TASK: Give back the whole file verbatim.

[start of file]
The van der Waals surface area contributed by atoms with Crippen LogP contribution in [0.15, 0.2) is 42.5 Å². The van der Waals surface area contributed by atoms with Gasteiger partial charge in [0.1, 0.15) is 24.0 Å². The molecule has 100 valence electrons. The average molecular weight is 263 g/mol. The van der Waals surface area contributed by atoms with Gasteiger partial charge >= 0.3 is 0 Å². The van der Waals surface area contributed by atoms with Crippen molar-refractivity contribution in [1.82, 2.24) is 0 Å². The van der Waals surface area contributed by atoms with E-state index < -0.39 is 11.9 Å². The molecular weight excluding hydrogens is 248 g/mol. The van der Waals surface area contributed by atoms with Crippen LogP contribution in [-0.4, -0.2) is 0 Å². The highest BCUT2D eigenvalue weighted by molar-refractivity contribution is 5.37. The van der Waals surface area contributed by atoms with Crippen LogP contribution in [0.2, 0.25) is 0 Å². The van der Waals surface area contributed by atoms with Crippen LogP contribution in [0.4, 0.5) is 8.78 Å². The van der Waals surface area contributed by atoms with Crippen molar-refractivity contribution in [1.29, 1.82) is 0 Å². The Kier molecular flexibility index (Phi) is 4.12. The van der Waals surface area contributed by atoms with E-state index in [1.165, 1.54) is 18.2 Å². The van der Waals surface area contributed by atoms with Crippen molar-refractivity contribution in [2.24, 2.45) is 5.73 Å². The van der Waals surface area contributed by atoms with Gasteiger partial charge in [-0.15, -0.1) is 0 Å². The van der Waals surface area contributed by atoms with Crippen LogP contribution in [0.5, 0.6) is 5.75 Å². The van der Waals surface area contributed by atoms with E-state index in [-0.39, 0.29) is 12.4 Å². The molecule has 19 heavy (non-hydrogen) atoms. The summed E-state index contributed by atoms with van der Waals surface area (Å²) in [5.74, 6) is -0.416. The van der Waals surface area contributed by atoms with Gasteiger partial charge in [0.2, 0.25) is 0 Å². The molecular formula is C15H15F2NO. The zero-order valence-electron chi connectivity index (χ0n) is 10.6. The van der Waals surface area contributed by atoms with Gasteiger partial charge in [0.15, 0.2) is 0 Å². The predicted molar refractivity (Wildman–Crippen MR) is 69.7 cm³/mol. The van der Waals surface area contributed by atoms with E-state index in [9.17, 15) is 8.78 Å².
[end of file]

The van der Waals surface area contributed by atoms with Crippen LogP contribution in [0.15, 0.2) is 42.5 Å². The van der Waals surface area contributed by atoms with Gasteiger partial charge in [0.1, 0.15) is 24.0 Å². The molecule has 100 valence electrons. The average molecular weight is 263 g/mol. The van der Waals surface area contributed by atoms with Gasteiger partial charge >= 0.3 is 0 Å². The van der Waals surface area contributed by atoms with Crippen molar-refractivity contribution in [1.82, 2.24) is 0 Å². The van der Waals surface area contributed by atoms with E-state index < -0.39 is 11.9 Å². The molecular weight excluding hydrogens is 248 g/mol. The van der Waals surface area contributed by atoms with Crippen LogP contribution in [-0.4, -0.2) is 0 Å². The highest BCUT2D eigenvalue weighted by molar-refractivity contribution is 5.37. The van der Waals surface area contributed by atoms with Crippen LogP contribution in [0.2, 0.25) is 0 Å². The van der Waals surface area contributed by atoms with Crippen LogP contribution in [0.4, 0.5) is 8.78 Å². The van der Waals surface area contributed by atoms with Crippen molar-refractivity contribution in [1.29, 1.82) is 0 Å². The Kier molecular flexibility index (Phi) is 4.12. The van der Waals surface area contributed by atoms with E-state index in [1.165, 1.54) is 18.2 Å². The van der Waals surface area contributed by atoms with Crippen molar-refractivity contribution in [2.24, 2.45) is 5.73 Å². The van der Waals surface area contributed by atoms with Gasteiger partial charge in [-0.15, -0.1) is 0 Å². The van der Waals surface area contributed by atoms with Crippen LogP contribution in [0.5, 0.6) is 5.75 Å². The van der Waals surface area contributed by atoms with E-state index in [-0.39, 0.29) is 12.4 Å². The molecule has 19 heavy (non-hydrogen) atoms. The summed E-state index contributed by atoms with van der Waals surface area (Å²) in [5.74, 6) is -0.416. The van der Waals surface area contributed by atoms with Gasteiger partial charge in [0.2, 0.25) is 0 Å². The molecular formula is C15H15F2NO. The zero-order valence-electron chi connectivity index (χ0n) is 10.6. The van der Waals surface area contributed by atoms with Gasteiger partial charge in [0.15, 0.2) is 0 Å². The predicted molar refractivity (Wildman–Crippen MR) is 69.7 cm³/mol. The van der Waals surface area contributed by atoms with E-state index in [9.17, 15) is 8.78 Å².